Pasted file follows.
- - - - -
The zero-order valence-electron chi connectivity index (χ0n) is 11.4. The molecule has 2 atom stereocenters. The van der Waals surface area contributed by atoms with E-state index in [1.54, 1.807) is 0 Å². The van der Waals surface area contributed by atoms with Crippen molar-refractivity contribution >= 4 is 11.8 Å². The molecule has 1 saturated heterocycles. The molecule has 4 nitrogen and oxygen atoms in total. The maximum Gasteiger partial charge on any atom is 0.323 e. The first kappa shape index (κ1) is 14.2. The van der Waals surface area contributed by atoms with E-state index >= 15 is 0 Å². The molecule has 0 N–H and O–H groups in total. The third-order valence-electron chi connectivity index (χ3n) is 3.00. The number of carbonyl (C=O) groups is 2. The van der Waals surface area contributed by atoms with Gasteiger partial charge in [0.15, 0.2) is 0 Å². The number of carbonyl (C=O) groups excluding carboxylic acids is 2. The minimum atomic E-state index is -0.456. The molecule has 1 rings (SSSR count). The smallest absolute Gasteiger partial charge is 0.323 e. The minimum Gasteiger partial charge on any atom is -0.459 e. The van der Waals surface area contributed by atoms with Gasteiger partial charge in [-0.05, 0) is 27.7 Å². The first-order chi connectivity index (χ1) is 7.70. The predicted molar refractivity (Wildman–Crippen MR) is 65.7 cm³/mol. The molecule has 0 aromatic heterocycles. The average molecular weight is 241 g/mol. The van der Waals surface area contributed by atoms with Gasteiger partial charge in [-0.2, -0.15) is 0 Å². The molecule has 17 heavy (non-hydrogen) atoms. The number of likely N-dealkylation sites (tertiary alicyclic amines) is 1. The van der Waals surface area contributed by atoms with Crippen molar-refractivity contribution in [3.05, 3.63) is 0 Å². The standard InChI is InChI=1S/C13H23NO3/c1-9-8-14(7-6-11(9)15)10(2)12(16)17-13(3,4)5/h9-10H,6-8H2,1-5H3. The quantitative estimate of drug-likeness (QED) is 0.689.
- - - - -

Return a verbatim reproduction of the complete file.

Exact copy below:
The zero-order valence-electron chi connectivity index (χ0n) is 11.4. The molecule has 2 atom stereocenters. The van der Waals surface area contributed by atoms with E-state index in [1.54, 1.807) is 0 Å². The van der Waals surface area contributed by atoms with Crippen molar-refractivity contribution >= 4 is 11.8 Å². The molecule has 1 saturated heterocycles. The molecule has 4 nitrogen and oxygen atoms in total. The maximum Gasteiger partial charge on any atom is 0.323 e. The first kappa shape index (κ1) is 14.2. The van der Waals surface area contributed by atoms with E-state index >= 15 is 0 Å². The molecule has 0 N–H and O–H groups in total. The third-order valence-electron chi connectivity index (χ3n) is 3.00. The number of carbonyl (C=O) groups is 2. The van der Waals surface area contributed by atoms with Gasteiger partial charge in [0.15, 0.2) is 0 Å². The number of carbonyl (C=O) groups excluding carboxylic acids is 2. The minimum atomic E-state index is -0.456. The molecule has 1 rings (SSSR count). The smallest absolute Gasteiger partial charge is 0.323 e. The minimum Gasteiger partial charge on any atom is -0.459 e. The van der Waals surface area contributed by atoms with Gasteiger partial charge in [-0.05, 0) is 27.7 Å². The first-order chi connectivity index (χ1) is 7.70. The predicted molar refractivity (Wildman–Crippen MR) is 65.7 cm³/mol. The molecule has 0 aromatic heterocycles. The average molecular weight is 241 g/mol. The van der Waals surface area contributed by atoms with Gasteiger partial charge in [-0.2, -0.15) is 0 Å². The molecule has 17 heavy (non-hydrogen) atoms. The number of likely N-dealkylation sites (tertiary alicyclic amines) is 1. The van der Waals surface area contributed by atoms with Crippen molar-refractivity contribution in [3.05, 3.63) is 0 Å². The standard InChI is InChI=1S/C13H23NO3/c1-9-8-14(7-6-11(9)15)10(2)12(16)17-13(3,4)5/h9-10H,6-8H2,1-5H3. The quantitative estimate of drug-likeness (QED) is 0.689.